1990, he "bumped into" a short summary of Francine Shapiro's new if not
weird treatment for trauma, EMDR. He completed in 1991 one of her
earliest training workshops, then discovered how effective it was in
treatment, got more training, and sponsored many EMDR workshops in
Michigan. One of his students wrote the first dissertation on EMDR. Don
later became a Certified Consultant in EMDR, a facilitator who helped
train therapists to do EMDR, and provided specialty workshops for the
use of EMDR with trauma and the dissociative disorders. Two book
chapters present his protocols for using EMDR with DID and for
Beginning in 1980 Don began treating trauma and dissociation. He learned
what he could about effective approaches. In graduate school he had
learned hypnotherapy, so he took additional training and began to use it
in therapy. He taught a regular course on Hypnotherapy to his clinical
graduate students. He included a hypnotic component in his EMDR
treatment protocol for DID.
Another "strand" began serendipitously. In 1978, Don got a free copy of
Time, Space and Knowledge: A new vision of reality (TSK) by Tarthang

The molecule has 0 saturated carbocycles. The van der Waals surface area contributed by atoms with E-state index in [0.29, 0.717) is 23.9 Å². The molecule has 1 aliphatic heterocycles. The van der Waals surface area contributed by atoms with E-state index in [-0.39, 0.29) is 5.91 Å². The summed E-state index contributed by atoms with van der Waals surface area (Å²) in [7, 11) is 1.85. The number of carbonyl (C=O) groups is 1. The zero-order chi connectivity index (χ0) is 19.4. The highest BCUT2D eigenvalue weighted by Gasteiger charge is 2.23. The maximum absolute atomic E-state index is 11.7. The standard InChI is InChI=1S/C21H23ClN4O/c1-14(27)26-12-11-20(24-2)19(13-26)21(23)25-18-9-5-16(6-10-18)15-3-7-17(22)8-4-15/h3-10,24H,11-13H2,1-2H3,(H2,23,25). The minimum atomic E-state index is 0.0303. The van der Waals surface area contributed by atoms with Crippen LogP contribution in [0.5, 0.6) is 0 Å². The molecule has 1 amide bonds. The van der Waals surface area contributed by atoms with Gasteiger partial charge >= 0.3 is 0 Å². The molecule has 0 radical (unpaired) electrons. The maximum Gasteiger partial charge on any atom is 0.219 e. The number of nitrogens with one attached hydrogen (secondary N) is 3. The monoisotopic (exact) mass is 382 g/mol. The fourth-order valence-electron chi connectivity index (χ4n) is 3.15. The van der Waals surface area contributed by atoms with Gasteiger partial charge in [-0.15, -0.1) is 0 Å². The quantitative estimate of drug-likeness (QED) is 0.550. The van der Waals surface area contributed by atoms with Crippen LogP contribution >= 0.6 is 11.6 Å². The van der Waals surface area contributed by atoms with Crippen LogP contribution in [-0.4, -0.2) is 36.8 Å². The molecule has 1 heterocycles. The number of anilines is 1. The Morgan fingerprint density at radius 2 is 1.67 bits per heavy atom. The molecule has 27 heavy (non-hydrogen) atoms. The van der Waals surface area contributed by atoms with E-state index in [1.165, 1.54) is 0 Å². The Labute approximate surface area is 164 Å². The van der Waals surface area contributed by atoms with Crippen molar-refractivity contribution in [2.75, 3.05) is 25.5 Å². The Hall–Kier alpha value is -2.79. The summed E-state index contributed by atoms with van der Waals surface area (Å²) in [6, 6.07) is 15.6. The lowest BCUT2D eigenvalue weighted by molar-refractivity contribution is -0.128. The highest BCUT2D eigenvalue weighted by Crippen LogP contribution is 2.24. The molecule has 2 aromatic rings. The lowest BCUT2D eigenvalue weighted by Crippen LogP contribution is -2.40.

Tulku, a Tibetan lama of the Nyingma lineage. He was blown away by the
book which integrates the essence of Buddhism, Western philosophy and
modern physics. During his sabbatical in 1979 he wrote a book chapter
that was included in a collection of essays by scholars exploring TSK.
Don arranged for two workshops on TSK led by teachers from the Nyingma
Institute. For fifteen years, Don taught his doctoral students a course
titled Non-Traditional Therapeutic Techniques which always included TSK
and other books in the series. One of his doctoral students did the only
dissertation on TSK. In 1997 Don was invited to present at the Nyingma
Institute. Between 1980 and 2004 he had six chapters in various books on
TSK printed by Dharma Publishing.
Don learned, practiced and taught Tai Chi starting in 1975, long before
it was widely known in the West, and sponsored 21 yearly workshops, led